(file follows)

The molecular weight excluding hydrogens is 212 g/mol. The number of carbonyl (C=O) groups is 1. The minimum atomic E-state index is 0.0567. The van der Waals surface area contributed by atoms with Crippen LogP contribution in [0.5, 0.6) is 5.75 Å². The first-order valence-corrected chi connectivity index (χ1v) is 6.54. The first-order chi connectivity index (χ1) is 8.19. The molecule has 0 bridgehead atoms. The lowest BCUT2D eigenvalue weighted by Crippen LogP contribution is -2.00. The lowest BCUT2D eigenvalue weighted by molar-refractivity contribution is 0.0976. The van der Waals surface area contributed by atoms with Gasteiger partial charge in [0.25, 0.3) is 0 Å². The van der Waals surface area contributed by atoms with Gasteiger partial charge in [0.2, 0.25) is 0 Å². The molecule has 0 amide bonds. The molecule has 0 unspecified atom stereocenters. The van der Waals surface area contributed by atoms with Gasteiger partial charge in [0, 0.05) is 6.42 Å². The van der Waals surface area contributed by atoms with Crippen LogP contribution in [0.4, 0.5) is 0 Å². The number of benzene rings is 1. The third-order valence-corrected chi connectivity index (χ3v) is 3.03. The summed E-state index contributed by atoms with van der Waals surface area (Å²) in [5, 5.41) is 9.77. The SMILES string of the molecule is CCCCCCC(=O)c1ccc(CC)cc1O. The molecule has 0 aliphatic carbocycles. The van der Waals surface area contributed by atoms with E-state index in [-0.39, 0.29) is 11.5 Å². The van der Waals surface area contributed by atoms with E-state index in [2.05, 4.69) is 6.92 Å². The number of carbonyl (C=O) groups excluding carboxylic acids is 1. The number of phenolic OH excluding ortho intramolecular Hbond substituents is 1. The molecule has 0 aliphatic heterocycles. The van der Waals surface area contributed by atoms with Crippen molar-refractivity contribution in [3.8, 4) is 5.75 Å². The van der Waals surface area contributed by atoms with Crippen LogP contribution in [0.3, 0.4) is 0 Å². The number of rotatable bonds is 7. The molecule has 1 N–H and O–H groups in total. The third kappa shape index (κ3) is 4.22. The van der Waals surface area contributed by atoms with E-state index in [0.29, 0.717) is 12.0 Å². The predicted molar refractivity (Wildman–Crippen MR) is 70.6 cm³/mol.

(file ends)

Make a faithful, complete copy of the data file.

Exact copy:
The molecular weight excluding hydrogens is 212 g/mol. The number of carbonyl (C=O) groups is 1. The minimum atomic E-state index is 0.0567. The van der Waals surface area contributed by atoms with Crippen LogP contribution in [0.5, 0.6) is 5.75 Å². The first-order valence-corrected chi connectivity index (χ1v) is 6.54. The first-order chi connectivity index (χ1) is 8.19. The molecule has 0 bridgehead atoms. The lowest BCUT2D eigenvalue weighted by Crippen LogP contribution is -2.00. The lowest BCUT2D eigenvalue weighted by molar-refractivity contribution is 0.0976. The van der Waals surface area contributed by atoms with Gasteiger partial charge in [0.25, 0.3) is 0 Å². The van der Waals surface area contributed by atoms with Gasteiger partial charge in [0.2, 0.25) is 0 Å². The molecule has 0 amide bonds. The molecule has 0 unspecified atom stereocenters. The van der Waals surface area contributed by atoms with Gasteiger partial charge in [0, 0.05) is 6.42 Å². The van der Waals surface area contributed by atoms with Crippen LogP contribution in [0.4, 0.5) is 0 Å². The number of benzene rings is 1. The third-order valence-corrected chi connectivity index (χ3v) is 3.03. The summed E-state index contributed by atoms with van der Waals surface area (Å²) in [5, 5.41) is 9.77. The SMILES string of the molecule is CCCCCCC(=O)c1ccc(CC)cc1O. The molecule has 0 aliphatic carbocycles. The van der Waals surface area contributed by atoms with E-state index in [-0.39, 0.29) is 11.5 Å². The van der Waals surface area contributed by atoms with E-state index in [2.05, 4.69) is 6.92 Å². The number of carbonyl (C=O) groups excluding carboxylic acids is 1. The number of phenolic OH excluding ortho intramolecular Hbond substituents is 1. The molecule has 0 aliphatic heterocycles. The van der Waals surface area contributed by atoms with Crippen molar-refractivity contribution in [3.8, 4) is 5.75 Å². The van der Waals surface area contributed by atoms with Crippen LogP contribution in [0.3, 0.4) is 0 Å². The number of rotatable bonds is 7. The molecule has 1 N–H and O–H groups in total. The third kappa shape index (κ3) is 4.22. The van der Waals surface area contributed by atoms with E-state index in [0.29, 0.717) is 12.0 Å². The predicted molar refractivity (Wildman–Crippen MR) is 70.6 cm³/mol.